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A really weird story

by Francesco Zezza

Whenever I begin to do some serious maintenance work on one of my tanks (and the bigger the tank the more often this happens) I always expect to find something weird here’n there: a suction a cup (used to fix electrical services) fallen at the bottom and impossible to reach previously (even knowing where it was!), lots of waste matter (food, tiny pieces of wood and … the rest), a broken elastic band used to "fix" zucchini to stone (and feed loricarids) and some times the remainders of a M.I.A. (missing in action) which may become a K.I.A. (killed in action) fish: aka bones of a fish disappeared weeks (or months ago). Almost all my tank can handle, because of filter(s) size, a corpse of a given size thus – even if I would never suggest this to anybody – if the poor fellow is not in sight for some time I leave the filter’s bacteria and the scavenger team to finish the job … (warning: be extremely cautious with fish suspected or proven to be ill, especially when carrying a contagious disease…)

This being said one given day I decided to remove – from the main tak - a large, reddish, granite slate (and the two rocks above it) since there was a possibility of them falling and replace them with a large "Mopani Bogwood"; a leftover of the activity going on in the amazon tank. When I grabbed the slate to remove it I felt under my finger something "plushy" and I said to myself "here we go".. Indeed, this "something" proved to be a Paratilapia polleni (the smaller of the group) which I hadn't seen since my return from our holidays (August 26th 2003). I lifted the slate waiting for the corpse, while to my surprise what proved to be a fish "moved" away. It was alive ! Badly wounded – most it was trapped under the slate when it tried to escape from another fish. Its lateral fins were almost completely torn away … the poor fellow started to float in the tank, immediately chased by the rest of the gang hoping for a "fresh meat" meal. It took me seconds to net him and move that unfortunate fish to another tank. It was really difficult to identify the fish as a P. polleni: it had an overall dull gray, with missing fins, two/three bad wounds and a swollen belly) but in the end – considering the history of the tank during the last one and a half year – it couldn’t be different …IT should be a Paratilapia polleni!!!

This picture – no flash used in order to avoid further stress to the fish – was been taken minutes after the entry in the hospital tank: there are wounds close (over) to its left eye, in both sides of the body (I suspect these where the places of "contact" with the stones under which it was trapped - this assumption is based on the shape of the wounds) while there are practically no pectoral fins - all the leftovers are part of its hard rays. I immediately felt that this particular fish would recover, but I was worried about those fins (or better yet their "peculiar shape"). Any way the fish you’re looking at (upper pic) has just survived an one month (at least) entrapment under stones and at the same time, a period of starvation so, definitely, things could have been much worse than that.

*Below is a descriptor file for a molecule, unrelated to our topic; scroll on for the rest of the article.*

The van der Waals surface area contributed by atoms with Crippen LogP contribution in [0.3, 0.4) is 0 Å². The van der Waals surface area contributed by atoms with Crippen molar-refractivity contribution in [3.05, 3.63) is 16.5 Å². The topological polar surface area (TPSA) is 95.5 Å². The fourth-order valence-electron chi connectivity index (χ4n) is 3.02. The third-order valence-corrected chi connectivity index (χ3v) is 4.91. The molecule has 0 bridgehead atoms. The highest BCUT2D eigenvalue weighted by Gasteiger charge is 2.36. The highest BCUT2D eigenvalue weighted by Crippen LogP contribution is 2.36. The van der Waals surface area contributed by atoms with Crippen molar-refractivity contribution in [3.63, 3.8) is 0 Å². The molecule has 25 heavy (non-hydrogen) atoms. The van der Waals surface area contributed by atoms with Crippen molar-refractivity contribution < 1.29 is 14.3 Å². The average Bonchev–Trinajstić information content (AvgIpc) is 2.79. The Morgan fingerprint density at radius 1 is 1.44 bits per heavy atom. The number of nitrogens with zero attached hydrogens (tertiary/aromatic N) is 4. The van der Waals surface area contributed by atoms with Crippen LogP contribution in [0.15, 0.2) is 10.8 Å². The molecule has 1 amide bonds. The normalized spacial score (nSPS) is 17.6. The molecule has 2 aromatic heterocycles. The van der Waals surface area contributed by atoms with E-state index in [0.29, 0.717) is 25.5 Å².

The fish was gently but quickly moved to an hospital (30 lt) tank. The existence of this tank is to be credited to my son, Leonardo. After his birth (the best thing in my life) I have increasingly less time for my hobby so I have reduced the number of fish I keep thus getting this small tank. The tank was ready to be used at any moment since it had filters and lights running for months and it was fully aquascaped.  Since the fish appeared to have a normal swimming and breathing behavior, I decided to add only a tablespoon of salt (NaCl) as a precaution and feed furiously! The poor fellow took minutes to understand things were changing for the better (at last!) and started to feed promptly: flakes, frozen artemia and more were offered… (NOT all at the same time, of course!)

20 months later …

The following two pictures (each one is worth – to me – ten thousand words) show the result of such a long period of good care, correct water parameters, good food and the rest … of course few of the damages are not 100% restored (as I was worried about in the very beginning of this story) but, at least the fish is, now, happily living (even if NOT in the main tank). This is what I call long term caring of a fish …

Here we go : (above) the fish is looking well in general but, still, some "permanent damages" are visible … (the poor critter shares a 75 lt planted tank with an extremely shy Ancistrus pair). If you can't see the healed wounds, well here comes some help (see below):

I actually don’t know the value of this "strange" experience – despite the pleasure of sharing it with you. It could be a demonstration of the fact that "no matter how bad things look" there is always a chance (and not only in fish-keeping) that they will become better. In this context, you owe it to your fishes (and yourself) to give it a try.

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